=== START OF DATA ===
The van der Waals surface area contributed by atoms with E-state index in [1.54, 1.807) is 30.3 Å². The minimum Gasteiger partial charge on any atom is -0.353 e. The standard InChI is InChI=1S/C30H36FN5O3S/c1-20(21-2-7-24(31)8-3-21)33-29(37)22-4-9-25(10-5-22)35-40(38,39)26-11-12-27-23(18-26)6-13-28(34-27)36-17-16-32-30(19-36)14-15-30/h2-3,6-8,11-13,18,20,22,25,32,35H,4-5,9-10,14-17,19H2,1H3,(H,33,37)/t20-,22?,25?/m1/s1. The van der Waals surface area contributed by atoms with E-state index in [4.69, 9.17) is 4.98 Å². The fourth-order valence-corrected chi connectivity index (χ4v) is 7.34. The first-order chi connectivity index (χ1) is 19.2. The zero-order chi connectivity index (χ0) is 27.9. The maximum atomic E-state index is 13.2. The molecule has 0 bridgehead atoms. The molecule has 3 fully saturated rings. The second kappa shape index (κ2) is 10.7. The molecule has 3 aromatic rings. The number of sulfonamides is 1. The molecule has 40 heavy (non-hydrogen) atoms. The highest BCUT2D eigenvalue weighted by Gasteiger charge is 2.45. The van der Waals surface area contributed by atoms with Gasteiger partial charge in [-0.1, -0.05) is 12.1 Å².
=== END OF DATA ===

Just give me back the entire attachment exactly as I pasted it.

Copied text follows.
The van der Waals surface area contributed by atoms with E-state index in [1.54, 1.807) is 30.3 Å². The minimum Gasteiger partial charge on any atom is -0.353 e. The standard InChI is InChI=1S/C30H36FN5O3S/c1-20(21-2-7-24(31)8-3-21)33-29(37)22-4-9-25(10-5-22)35-40(38,39)26-11-12-27-23(18-26)6-13-28(34-27)36-17-16-32-30(19-36)14-15-30/h2-3,6-8,11-13,18,20,22,25,32,35H,4-5,9-10,14-17,19H2,1H3,(H,33,37)/t20-,22?,25?/m1/s1. The van der Waals surface area contributed by atoms with E-state index in [4.69, 9.17) is 4.98 Å². The fourth-order valence-corrected chi connectivity index (χ4v) is 7.34. The first-order chi connectivity index (χ1) is 19.2. The zero-order chi connectivity index (χ0) is 27.9. The maximum atomic E-state index is 13.2. The molecule has 0 bridgehead atoms. The molecule has 3 fully saturated rings. The second kappa shape index (κ2) is 10.7. The molecule has 3 aromatic rings. The number of sulfonamides is 1. The molecule has 40 heavy (non-hydrogen) atoms. The highest BCUT2D eigenvalue weighted by Gasteiger charge is 2.45. The van der Waals surface area contributed by atoms with Gasteiger partial charge in [-0.1, -0.05) is 12.1 Å².